Jordan Neely: Some see ‘vigilante’ choking as part of a historical pattern

The killing of 30-year-old Jordan Neely by a man identified as 24-year-old Daniel Penny on a New York City subway has shocked and galvanized the public, as amateur footage of Neely’s final moments spreads, showing him struggling for breath while held in a fatal chokehold on the train car floor. 

Neely, a well-known local subway performer, was seemingly in the throes of a mental health crisis when he boarded a northbound F-train in Manhattan where, according to witnesses, he began screaming “I don’t have food, I don’t have a drink, I’m fed up.”

“I don’t mind going to jail and getting life in prison,” Neely reportedly added. “I’m ready to die.”

Speaking with The New York Times, freelance journalist Juan Alberto Vazquez described the situation as “very tense.” Vazquez, who filmed the encounter, also noted that Neely hadn’t physically attacked anybody when Penny — reportedly a former United States Marine —  grabbed him by the neck and held him down with the assistance of at least one other passenger. “He wasn’t conscious, he wasn’t responsive, and the man still had him in the headlock,” one witness told the New York Daily News, calling their struggle “very disturbing to watch.”

Neely, who reportedly had a history of mental health challenges, was unhoused at the time of his death, and had been arrested dozens of times for various offenses, including public lewdness. “He should not have been on that train in the first place, he should have been housed,” activist Krys Cerisier, with the advocacy and organizing group Vocal NY, told ABC 7. Penny was reportedly detained, questioned, and ultimately released from police custody without being charged, although District Attorney Alvin Bragg has said that an investigation into the incident is “ongoing.”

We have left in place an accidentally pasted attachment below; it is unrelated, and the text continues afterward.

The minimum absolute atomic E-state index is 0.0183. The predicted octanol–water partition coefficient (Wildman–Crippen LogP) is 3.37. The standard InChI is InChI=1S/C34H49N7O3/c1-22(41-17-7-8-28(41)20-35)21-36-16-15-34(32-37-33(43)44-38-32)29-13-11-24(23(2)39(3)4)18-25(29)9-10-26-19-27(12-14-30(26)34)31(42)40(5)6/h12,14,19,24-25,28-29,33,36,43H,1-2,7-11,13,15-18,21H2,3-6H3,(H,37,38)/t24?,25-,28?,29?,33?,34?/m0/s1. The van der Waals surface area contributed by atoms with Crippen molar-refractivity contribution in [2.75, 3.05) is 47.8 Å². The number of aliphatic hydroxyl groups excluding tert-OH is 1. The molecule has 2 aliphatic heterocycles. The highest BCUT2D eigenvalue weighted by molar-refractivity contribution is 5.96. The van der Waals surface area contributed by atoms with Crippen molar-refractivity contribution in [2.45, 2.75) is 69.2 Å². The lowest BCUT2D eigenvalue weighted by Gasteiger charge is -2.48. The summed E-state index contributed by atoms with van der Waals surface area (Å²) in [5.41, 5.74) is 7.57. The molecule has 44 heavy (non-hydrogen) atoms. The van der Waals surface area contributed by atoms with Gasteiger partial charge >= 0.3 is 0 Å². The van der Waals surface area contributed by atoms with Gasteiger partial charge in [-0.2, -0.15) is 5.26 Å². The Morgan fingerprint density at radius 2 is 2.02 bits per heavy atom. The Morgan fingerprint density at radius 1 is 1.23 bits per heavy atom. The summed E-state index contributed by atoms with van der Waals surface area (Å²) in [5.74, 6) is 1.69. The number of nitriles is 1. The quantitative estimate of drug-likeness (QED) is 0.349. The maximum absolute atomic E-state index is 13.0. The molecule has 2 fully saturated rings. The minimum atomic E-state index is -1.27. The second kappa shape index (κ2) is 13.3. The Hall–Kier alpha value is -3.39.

“Because what people are constantly given is this narrative that homeless people are dangerous, people think they can take matters into their own hands and view a Black man being upset that he’s hungry as a threat,” Cerisier said. 

‘It wasn’t acceptable then and it cannot be acceptable now’

Cerisier isn’t alone in seeing Neely’s killing — officially ruled a homicide by the New York City Chief Medical Examiner’s office — as more than simply an isolated event. Rather, there is a growing chorus of critics and advocates who have placed the incident on a broader continuum of extrajudicial killings and racially influenced violence. 

“Thirty years ago, I fought the Bernard Goetz case and we cannot end up back to a place where vigilantism is tolerable,” civil rights leader Rev. Al Sharpton said in a press release calling for a criminal investigation into Neely’s death. “It wasn’t acceptable then and it cannot be acceptable now.” In 1987, Goetz was acquitted of attempted murder after shooting four Black teenagers he alleged were attempting to rob him in a New York City subway car. At the time, Sharpton criticized Goetz’s conviction on a simple illegal weapons charge, saying “If Bernie Goetz had been Black, he would have gotten much more than six months.”

As The Washington Post‘s Philip Bump has noted, this comparison to previous instances of vigilantism can cut both ways — often along partisan lines: “When Fox News host Sean Hannity described the incident on his show Thursday night — framing Neely in terms that highlighted his purported danger — someone in the studio audience whooped with approval after a mention of the passenger’s military record,” he wrote in an essay expressly exploring the link between Goetz and Neely. Conservative broadcaster John Catsimatidis made his endorsement even more explicit, sharing a clip from the vigilante-approving 1974 film Death Wish, saying “If the police don’t defend us, maybe we ought to do it ourselves.”